New research has uncovered a novel ‘trick’ employed by the bacterium Staphylococcus aureus to thwart the immune response, raising hopes that a vaccine that prevents deadly MRSA infections is a little closer on
the horizon. Immunologists from Trinity College Dublin, working with scientists at GSK, discovered the new trick of the troublesome Staphylococcus aureus. They found that the bacterium interferes with the host immune response by causing toxic effects on white blood cells, which prevents them from engaging in their infection-fighting role.

Importantly, the study also showed in a pre-clinical model system that the toxicity could be lessened following vaccination with a mutated version of a protein specifically engineered to “throw a spanner in the MRSA works,” said the authors. Ultimately, this suggests a vaccine could one day do the same thing in people.

An estimated 700,000 deaths occur annually due to infections against which antibiotics are no longer effective. If this is allowed to continue, modern medicine as we know it will cease to exist, say experts; a common childhood infection or routine surgical procedure could become fatal. Immediate and significant action is required to turn the tide of AMR, and the development of novel vaccines to prevent these types of infection in the first place is an attractive and potentially very effective option, said the authors.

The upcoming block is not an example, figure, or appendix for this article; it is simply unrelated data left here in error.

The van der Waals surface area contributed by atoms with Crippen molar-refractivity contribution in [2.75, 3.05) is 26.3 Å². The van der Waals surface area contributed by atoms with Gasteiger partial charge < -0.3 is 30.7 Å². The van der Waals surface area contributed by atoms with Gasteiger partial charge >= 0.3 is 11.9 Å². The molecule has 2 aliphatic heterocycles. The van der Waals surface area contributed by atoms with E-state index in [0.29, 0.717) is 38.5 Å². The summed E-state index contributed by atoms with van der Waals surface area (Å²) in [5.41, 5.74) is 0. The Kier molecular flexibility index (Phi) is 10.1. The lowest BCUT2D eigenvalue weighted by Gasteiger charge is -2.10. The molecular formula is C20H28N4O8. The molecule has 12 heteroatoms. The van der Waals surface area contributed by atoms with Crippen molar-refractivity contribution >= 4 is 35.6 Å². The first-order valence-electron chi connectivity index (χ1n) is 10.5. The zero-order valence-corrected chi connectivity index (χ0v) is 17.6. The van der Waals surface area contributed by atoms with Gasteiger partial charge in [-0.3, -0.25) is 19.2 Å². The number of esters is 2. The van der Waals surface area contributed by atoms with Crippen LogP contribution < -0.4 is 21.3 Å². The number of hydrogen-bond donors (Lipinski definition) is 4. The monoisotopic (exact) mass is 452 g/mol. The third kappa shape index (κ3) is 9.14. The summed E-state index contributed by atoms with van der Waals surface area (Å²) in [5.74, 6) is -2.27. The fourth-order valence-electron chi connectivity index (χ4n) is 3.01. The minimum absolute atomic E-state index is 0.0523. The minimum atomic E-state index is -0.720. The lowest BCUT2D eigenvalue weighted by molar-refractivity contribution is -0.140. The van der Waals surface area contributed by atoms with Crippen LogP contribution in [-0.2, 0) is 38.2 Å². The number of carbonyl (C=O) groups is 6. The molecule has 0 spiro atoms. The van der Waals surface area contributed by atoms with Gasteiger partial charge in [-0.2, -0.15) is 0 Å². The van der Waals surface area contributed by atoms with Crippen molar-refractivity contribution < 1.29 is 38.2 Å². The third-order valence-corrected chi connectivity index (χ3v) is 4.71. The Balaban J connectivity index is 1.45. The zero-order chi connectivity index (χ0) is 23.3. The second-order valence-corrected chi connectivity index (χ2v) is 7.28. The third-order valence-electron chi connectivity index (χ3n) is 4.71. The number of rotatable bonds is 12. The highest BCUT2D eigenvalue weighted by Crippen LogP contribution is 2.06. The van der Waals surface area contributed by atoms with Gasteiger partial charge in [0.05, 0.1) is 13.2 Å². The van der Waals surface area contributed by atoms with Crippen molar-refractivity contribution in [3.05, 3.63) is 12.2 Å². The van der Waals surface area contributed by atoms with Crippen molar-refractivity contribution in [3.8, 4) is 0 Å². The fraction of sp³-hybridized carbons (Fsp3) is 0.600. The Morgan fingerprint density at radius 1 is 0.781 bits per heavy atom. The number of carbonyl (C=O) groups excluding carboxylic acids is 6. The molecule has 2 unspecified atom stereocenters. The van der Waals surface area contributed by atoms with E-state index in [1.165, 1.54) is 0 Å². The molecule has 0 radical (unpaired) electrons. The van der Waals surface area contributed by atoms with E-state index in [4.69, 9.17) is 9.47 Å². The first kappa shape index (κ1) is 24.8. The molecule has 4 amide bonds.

Prof Rachel McLoughlin, Professor in Immunology in Trinity’s School of Biochemistry and Immunology and the Trinity Biomedical Sciences Institute (TBSI), said: “As a society, we are witnessing first-hand the powerful impact that vaccination can have on curbing the spread of infection. However, on the backdrop of the Covid-19 epidemic, we must not lose sight of the fact that we are also waging war on a more subtle epidemic of antimicrobial-resistant infection, which is potentially equally deadly.

“In this study, we have identified a mechanism by which a protein made by the bacterium — known as Staphylococcal Protein A (SpA) — attacks and rapidly kills white blood cells. This protein has been widely studied for its immune evasion capacity and has a well-documented role in rendering antibodies raised against the bacterium non-functional,” she said.

“Here, we uncover a previously undocumented strategy, by which SpA forms immune complexes through its interaction with host antibodies that in turn exert toxic effects on multiple white blood cell types. This discovery highlights how important it will be for effective vaccines to be capable of disarming the effects of protein A.”
Overall, this collaboration aims to increase understanding of the immunology of Staphylococcus aureus infection to advance development of next-generation vaccines to prevent MRSA infections.

The research was recently published in journal mBio and can be accessed at https://journals.asm.org/doi/10.1128/mBio.00899-21.